Tag Archives: Saturday Morning Cartoons

30 Day Song Challenge, Day 3: A song that reminds you of summertime

Who is this super hero? Sarge? NO!

Rosemary, the telephone operator? NO WAY, MAN!

Penry, the mild-mannered janitor? COULD BE!

Every time I hear this deep cut by Sublime, it brings me back to summers and weekends, cruising around Cobb County, Georgia in a 1996 Ford Windstar with the best mates an oddball kind like me could hope for! The album, Saturday Morning, Cartoons’ Greatest Hits, and this track in particular, served as the soundtrack to many an ill-advised jaunt around the greater metro Atlanta area. Adventures that led to destinations like Funcoland for old video games (we were retro gamers when the N64 was still new), to Peachtree Industrial for new airsoft guns, or even the occasional detour to Crescent City Beignets for an afternoon of caffeine, muffalettas, fried dough, and enough powered sugar to kill a small animal.

I first discovered this track while watching the MCA Records-produced TV special on Cartoon Network’s Mr. Spimm’s Cartoon Theatre (this was during the early days of Cartoon Network, before classics such as Dexter’s Laboratory and The Powerpuff Girls even existed), and I thought it was the coolest thing to see theme songs to shows that I loved performed by contemporary artists that I was enthralled with! I mean, Sublime, Helmet, Wax, Reverend Horton Heat–what’s not to love about that? Sadly, this was also the days before the widespread adoption of the Internet, so there was really no way to find a copy of this video at any of my local outlets.

Sometime in the late 90s, I happened across the soundtrack on CD at Disc-Go-Round (RIP), tucked in the back corner of the shop among copies of Titanic and The Bodyguard that no one seemed to want anymore. Of course, I let out an audible shriek and plunked the $17.95+tax onto the counter before gleefully running out the door to listen to my newest treasure in the Sony Walkman that I had stashed in the center console of the minivan (routed into the stereo by way of a cassette adapter, naturally). From that day forth, the merry band of misfits known as Angst Haben had a new freak flag to fly, compliments of that 3rd-wave ska band out of Long Beach and the first black superhero on television (who also happened to be a dog).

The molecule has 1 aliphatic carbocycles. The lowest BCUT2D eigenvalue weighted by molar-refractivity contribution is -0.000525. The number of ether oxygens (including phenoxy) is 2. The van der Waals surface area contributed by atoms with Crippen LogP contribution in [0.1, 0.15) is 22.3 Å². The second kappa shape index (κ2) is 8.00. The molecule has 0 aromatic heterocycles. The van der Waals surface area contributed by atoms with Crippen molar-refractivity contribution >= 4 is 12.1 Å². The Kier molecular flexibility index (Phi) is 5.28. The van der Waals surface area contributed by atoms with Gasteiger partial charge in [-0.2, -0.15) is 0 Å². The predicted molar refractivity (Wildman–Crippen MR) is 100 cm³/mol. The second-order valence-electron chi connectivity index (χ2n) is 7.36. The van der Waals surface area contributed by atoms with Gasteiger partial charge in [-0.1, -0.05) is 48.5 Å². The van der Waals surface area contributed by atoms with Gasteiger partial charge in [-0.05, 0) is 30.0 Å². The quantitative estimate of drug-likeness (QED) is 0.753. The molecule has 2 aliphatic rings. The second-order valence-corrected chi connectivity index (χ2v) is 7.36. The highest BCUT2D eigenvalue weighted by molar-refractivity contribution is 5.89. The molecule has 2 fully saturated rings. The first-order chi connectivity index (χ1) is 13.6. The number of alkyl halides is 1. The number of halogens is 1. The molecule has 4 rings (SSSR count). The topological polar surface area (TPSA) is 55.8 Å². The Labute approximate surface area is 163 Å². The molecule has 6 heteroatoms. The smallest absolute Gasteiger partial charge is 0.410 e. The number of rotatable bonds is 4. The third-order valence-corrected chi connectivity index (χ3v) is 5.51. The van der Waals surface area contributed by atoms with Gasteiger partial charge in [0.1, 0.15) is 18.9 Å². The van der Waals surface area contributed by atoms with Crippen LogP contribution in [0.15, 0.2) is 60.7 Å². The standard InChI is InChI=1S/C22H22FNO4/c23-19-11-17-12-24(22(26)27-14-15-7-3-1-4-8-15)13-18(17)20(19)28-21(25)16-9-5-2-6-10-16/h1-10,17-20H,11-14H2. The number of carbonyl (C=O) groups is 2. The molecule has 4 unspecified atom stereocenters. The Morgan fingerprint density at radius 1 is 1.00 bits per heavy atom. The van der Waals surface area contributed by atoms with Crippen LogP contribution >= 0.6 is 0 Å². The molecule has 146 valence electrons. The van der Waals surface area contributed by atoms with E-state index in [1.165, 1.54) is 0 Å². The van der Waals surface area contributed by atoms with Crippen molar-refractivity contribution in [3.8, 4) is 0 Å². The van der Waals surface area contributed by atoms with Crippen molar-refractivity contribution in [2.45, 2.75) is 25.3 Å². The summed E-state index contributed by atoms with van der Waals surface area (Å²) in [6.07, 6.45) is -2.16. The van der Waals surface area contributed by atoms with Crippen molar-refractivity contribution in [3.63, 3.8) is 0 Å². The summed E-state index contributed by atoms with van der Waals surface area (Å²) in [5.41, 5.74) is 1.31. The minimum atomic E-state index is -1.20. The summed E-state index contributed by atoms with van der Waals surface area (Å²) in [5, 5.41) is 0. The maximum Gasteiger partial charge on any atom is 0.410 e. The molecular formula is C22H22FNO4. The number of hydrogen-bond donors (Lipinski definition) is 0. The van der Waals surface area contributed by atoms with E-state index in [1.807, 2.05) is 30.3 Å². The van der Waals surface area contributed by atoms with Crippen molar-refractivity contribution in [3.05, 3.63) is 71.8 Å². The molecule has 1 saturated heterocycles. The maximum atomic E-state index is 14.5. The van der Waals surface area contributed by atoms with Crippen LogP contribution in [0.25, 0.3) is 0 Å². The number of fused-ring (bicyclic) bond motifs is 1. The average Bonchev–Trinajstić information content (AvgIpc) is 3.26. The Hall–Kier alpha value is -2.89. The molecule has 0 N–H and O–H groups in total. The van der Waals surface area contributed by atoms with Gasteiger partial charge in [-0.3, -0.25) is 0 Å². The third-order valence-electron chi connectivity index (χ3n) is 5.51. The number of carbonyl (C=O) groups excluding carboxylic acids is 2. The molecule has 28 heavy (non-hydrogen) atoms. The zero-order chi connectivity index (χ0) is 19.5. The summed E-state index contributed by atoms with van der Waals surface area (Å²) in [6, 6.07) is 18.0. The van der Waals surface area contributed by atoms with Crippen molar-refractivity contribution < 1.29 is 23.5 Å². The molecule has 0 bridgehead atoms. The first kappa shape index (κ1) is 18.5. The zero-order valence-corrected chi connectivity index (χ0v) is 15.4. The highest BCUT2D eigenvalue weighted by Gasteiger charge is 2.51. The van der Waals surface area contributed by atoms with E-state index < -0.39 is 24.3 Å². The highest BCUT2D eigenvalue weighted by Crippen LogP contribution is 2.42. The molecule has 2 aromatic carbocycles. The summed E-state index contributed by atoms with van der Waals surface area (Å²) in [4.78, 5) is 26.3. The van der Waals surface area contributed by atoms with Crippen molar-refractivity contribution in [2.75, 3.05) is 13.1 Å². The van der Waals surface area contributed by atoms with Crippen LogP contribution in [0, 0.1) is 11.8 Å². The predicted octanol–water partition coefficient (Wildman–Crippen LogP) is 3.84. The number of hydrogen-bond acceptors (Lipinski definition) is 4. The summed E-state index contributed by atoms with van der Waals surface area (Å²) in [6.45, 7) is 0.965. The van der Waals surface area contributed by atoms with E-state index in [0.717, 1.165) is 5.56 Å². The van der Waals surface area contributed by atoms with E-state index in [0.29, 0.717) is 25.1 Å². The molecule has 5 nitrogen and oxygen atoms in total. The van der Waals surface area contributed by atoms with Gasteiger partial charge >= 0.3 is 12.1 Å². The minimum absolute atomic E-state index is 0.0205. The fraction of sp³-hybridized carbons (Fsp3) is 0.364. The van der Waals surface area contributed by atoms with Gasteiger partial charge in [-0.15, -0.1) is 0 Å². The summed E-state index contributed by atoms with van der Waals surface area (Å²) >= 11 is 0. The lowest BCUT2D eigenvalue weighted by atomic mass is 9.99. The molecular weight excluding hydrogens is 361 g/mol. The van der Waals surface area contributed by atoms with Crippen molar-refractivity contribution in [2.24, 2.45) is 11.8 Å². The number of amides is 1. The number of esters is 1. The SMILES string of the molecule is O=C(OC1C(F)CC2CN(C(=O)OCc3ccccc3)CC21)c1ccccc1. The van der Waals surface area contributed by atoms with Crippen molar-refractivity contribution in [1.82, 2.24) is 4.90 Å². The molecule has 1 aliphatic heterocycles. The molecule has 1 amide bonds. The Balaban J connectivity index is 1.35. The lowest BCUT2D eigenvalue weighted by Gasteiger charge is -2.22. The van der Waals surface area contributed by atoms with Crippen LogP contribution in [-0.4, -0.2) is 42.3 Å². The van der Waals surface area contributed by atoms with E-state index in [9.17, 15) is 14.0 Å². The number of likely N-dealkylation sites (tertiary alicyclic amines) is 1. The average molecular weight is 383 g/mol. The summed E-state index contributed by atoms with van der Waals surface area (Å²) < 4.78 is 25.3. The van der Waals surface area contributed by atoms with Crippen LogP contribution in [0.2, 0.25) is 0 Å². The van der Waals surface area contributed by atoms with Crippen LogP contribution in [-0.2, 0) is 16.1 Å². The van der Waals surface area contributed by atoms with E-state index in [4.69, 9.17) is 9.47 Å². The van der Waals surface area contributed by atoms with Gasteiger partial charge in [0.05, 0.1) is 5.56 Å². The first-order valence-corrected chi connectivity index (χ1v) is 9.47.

Memories of Adam West’s Batman 1966

This groovy theme from the 60’s Batman series always conjures up a specific image in my mind: one of eating breakfast on the “back porch” of the Yellow House (really the extended kitchen/dining room area leading to the actual back porch), an unfinished solarium where we had a small aluminum and plastic dining table. There was a small Sears color television sitting on the corner of the table that I was watching Saturday Morning Cartoons on. It was late into the block, and the last shows to air were on WXIA (Channel 11, the local NBC affiliate): Batman and Superboy. It was hard to get a decent picture, so I was constantly getting up to adjust the rabbit ear antenna to catch the broadcast signal as it meandered around the shadow of Kennesaw Mountain and bounced against nearby Lost Mountain.

WXIA stopped showing Batman reruns not long after that, replacing them with a block by producer Peter Engel that included Saved By The Bell and the knock-off California Dreams. I don’t recall what happened to that TV set, either. We may have given it to a relative in need or it may have just died altogether; it was the 1980s.

Also to be noted was the little family in-joke when my dad and I would get into his old 66 Chevrolet truck wherein one of us would start the familiar checklist and the other would finish:

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Aw yes, children, this is happening

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Tra la laa, laa la la laa. Tra la laa, laa la la laaaa…

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This Is the First Weekend in America With No Saturday Morning Cartoons

The end of an era.

Saturday morning American broadcast TV was once animation’s home field. Filling a cereal bowl with artificially colored sugar pebbles and staring at the tube was every kid’s weekend plan. Not any more: For the first time in 50-plus years, you won’t find a block of animation on broadcast this morning. It’s the end of an era.

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